Proposal to establish Canadian Tax Certificates of Deposit.
On behalf of Tax Executives Institute, I am writing to highlight the problems experienced by taxpayers with the financing of tax payments and the nondeductibility of interest paid on tax deficiencies, and to propose a solution that TEI believes properly balances the legitimate interests of both government and taxpayers.
Tax Executives Institute is an international organization of approximately 4,800 professionals who are responsible - in an executive, administrative, or managerial capacity - for the tax affairs f the corporations and other businesses by which they are employed. TEI's members represent more than 2,400 of the leading corporations in Canada and the United States.
Canadians make up approximately 10 percent of TEI's membership, with our Canadian members belonging to chapters in Calgary, Montreal, Toronto, and Vancouver which together make up one of our nine geographic regions. In addition, a substantial number of our U.S. members work for companies with significant Canadian operations. In sum, TEI's membership includes representatives from most major industries, including manufacturing, distributing, wholesaling, and retailing; real estate; transportation; financial; and resource (including timber and integrated oil companies). The comments set forth in this submission reflect the views of the Institute as a whole but more particularly those of our Canadian constituency.
Tax Certificate of
Current law generally provides for payment of interest by the federal government on overpayments of income tax. Applicable interest rates are adjusted quarterly and approximate prevailing market rates. There are, however, limitations on the payments of interest, and these limitations - coupled with the complexities and uncertainties inherent in both the tax system and the business world - effectively compel taxpayers, through no fault on their part, to make large interest-free deposits with the government.
Where interest accrues on overpayments of tax, it is taxable in the year in which it is received by the taxpayer. Net instalment credits, however, are not paid to the taxpayer at all, and interest payable by the taxpayer on any shortfall of tax payments is not deductible for tax purposes. Administratively, Revenue Canada does not allow offsetting of interest on tax overpayments against interest due on underpayments. Rather, the interest income is taxable to the taxpayer while the interest expense remains non-deductible.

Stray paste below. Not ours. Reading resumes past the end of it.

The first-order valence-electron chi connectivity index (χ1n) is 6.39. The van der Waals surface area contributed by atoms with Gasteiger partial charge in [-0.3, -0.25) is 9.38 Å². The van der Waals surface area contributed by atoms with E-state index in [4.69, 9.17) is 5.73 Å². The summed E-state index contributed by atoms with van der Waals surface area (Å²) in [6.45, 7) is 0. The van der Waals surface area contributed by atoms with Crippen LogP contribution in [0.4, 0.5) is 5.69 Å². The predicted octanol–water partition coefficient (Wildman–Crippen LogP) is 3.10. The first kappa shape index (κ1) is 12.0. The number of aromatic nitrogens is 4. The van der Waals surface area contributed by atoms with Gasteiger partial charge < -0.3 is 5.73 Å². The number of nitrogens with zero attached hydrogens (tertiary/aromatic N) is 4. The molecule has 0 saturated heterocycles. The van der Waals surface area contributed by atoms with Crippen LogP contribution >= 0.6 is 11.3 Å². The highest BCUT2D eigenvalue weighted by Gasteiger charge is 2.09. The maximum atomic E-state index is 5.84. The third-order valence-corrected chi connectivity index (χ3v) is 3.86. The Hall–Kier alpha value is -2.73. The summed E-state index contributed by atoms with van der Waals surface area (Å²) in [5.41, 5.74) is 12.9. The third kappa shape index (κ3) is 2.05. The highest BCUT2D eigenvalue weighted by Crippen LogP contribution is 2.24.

The combined effect of the current statutory and administrative rules is that it is extremely difficult for many corporate taxpayers to avoid paying significant amounts of non-deductible interest every year despite their best endeavors to comply with the law.
TEI understands that the non-deductibility of interest paid on tax underpayments is not intended to be revenue-raising in itself, but rather simply to encourage timely payment of tax to the payment. The taxpayer's hardship would be ameliorated if (i) interest on tax overpayments accrued from the date of payment in all cases, (ii) transferability and offsetting of payments were permitted without restriction, and (iii) prepayments of tax were permitted whenever the taxpayer concludes he making of such payments is prudent.
A recent amendment of Information Circular 81-11R3 provides that payments toward an anticipated reassessment will now be accepted, but even under the amendment Revenue Canada will require designation of the taxation year involved. In addition, the Information Circular does not state that an overpayment of tax in these circumstances will earn interest. Thus, although representing an improvement over the previous situation, the revised Revenue Canada policy does not eliminate the problem; it only tempers it. As a general policy, then, Revenue Canada apparently remains reluctant to assume responsibilities akin to those of a banker.